Fast Convergence and the Fast Reroute Network reliability is considered to be an important design aspect for deployability of time and loss sensitive applications. When a link, node or SRLG failure occurs in a routed network, there is inevitably a period of disruption to the delivery of traffic until the network re-converges on the new topology. Before we move on to discuss them further, if you wish to have more information, you could obtain by joining the SPOTO.
Fast reaction is very much essential for the failed element for some applications. There are two approaches for the fast reaction in case of failure: Fast convergence and fast reroute. Although people use these terms interchangeably, they are not the same thing.
When a local failure occur four steps are necessary to be taken for the convergence. These steps should be completed before traffic continues on the backup/alternate link.
1. Failure detection (Protocol Hello Timers, Carrier Delay and Debounce Timers, BFD and so on)
2. Failure propagation (LSA and LSP Throttling timers)
3. New information process (Alternate/Backup path calculation) (SPF Wait and Run times)
4. Update new route into RIB/FIB (After this step, traffic can continue to flow through the backup link)
For fast convergence, these steps are tuned. Tuning the timers mean generally lowering them as most vendors use higher timers to be on the safe side. Because as you will see later in this post, lowering these timers can create stability issue in the network.
When you tune the timers for failure detection, propagation, and the new path calculation, it is called fast convergence. Because traffic could be continued towards alternate link faster than regular convergence since you use lower timers. (Instead of 30seconds hello timer, you can use 1 second hello, or instead of 5 seconds SPF wait time, you can make it 10 ms and so on.)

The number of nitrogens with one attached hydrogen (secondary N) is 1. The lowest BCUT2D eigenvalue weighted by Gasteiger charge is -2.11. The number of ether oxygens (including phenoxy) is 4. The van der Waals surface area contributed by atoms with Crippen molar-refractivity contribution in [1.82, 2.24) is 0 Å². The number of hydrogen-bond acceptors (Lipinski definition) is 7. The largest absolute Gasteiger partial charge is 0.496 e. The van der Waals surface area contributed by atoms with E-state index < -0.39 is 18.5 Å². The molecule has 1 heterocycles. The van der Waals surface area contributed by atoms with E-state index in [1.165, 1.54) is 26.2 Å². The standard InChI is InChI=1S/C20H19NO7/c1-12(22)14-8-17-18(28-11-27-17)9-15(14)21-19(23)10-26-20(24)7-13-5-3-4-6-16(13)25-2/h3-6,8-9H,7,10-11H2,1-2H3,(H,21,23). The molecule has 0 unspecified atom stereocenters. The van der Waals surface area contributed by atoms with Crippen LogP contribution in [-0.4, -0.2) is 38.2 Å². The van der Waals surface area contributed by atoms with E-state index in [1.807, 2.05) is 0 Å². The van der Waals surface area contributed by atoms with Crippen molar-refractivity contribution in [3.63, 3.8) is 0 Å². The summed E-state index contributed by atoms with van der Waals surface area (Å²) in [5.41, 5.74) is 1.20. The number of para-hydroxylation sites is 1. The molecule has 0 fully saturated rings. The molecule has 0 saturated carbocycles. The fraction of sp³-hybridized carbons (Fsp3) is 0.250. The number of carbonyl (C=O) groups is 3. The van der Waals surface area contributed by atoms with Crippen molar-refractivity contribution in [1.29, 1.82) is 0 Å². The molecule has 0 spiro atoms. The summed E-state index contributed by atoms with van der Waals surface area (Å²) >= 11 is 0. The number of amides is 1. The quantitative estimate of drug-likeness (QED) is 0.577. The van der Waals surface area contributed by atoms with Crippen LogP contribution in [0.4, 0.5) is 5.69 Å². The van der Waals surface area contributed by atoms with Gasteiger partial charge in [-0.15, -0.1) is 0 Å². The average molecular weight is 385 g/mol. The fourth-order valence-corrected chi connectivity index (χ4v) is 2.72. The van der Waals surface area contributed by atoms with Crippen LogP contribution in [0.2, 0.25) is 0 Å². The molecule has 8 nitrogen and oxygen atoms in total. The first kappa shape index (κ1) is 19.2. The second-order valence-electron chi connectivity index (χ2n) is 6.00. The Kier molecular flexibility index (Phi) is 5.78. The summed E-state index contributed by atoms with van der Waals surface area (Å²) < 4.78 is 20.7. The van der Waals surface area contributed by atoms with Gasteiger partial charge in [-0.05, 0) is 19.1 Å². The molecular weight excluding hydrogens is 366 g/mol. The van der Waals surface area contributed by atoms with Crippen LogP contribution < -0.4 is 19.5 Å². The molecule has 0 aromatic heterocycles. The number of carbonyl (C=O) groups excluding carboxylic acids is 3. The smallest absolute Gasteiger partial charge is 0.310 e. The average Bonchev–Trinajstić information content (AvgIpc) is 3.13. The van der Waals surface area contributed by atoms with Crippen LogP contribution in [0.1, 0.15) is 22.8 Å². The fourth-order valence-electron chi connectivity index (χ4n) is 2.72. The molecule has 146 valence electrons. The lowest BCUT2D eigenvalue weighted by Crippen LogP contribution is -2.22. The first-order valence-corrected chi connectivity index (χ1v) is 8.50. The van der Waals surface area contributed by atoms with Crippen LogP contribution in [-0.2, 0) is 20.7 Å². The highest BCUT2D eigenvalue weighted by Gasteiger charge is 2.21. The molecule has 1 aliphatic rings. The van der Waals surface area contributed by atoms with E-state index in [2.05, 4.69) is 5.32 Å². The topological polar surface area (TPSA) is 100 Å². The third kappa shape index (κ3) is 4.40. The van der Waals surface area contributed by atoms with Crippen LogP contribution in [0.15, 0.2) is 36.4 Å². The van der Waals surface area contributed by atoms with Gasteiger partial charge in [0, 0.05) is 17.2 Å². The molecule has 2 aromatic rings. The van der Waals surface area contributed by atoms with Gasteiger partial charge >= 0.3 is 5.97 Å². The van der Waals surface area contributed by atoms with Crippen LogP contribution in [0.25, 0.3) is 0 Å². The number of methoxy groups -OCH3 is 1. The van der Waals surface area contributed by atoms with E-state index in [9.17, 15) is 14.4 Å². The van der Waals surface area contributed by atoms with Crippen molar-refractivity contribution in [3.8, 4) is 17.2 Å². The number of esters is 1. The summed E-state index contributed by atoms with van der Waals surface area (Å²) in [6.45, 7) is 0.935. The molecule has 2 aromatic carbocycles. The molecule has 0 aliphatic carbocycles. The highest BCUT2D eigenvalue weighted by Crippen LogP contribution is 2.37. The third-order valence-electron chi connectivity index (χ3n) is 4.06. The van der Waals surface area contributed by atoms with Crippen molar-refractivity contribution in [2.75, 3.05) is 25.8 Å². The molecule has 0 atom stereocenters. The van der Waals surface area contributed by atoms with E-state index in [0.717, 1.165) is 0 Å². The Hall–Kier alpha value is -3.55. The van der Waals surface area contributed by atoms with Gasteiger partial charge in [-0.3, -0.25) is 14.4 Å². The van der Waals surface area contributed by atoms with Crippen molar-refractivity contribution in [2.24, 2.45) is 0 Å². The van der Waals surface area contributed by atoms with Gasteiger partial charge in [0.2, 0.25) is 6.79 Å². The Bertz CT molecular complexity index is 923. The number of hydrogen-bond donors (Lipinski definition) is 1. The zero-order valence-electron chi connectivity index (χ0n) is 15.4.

Although the RIB/FIB update is hardware dependent, the network operator can configure all the other steps.
One thing the candidates should need to be kept in mind always; Fast convergence and fast reroute can affect network stability. If you configure the timers very low, you might see false-positives.
Unlike fast convergence, for the fast reroute, the backup path is pre-computed and pre-programmed into the router RIB/FIB. This increases the memory utilization on the devices.
There are many Fast Reroute mechanisms available today. Most popular ones are; Loop-Free Alternate (LFA), Remote Loop-Free Alternate (rLFA), MPLS Traffic Engineering Fast Reroute and Segment Routing Fast Reroute. The main difference between MPLS Traffic Engineering Fast Reroute and the IP Fast Reroute mechanisms are the coverage.
MPLS TE FRR can protect any traffic in any topology. IP FRR mechanisms are needed for the physical topology of the networks to be highly connected.
Ring and square topologies are hard for the IP FRR topologies but not a problem for MPLS TE FRR at all. In other words, finding a backup path is not always possible with IP FRR mechanisms if the physical topology is ring or square. Best physical topologies from this aspect are full mesh.
If MPLS wouldn’t be enabled on the network, adding MPLS and RSVP-TE for just MPLS TE FRR functionality is considered as complicated. In that case network, designers may want to evaluate their existing physical structure and try to alternate/backup path by adding or removing some circuit in the network. IGP metric tuning also helps the router to find alternate loop-free paths.
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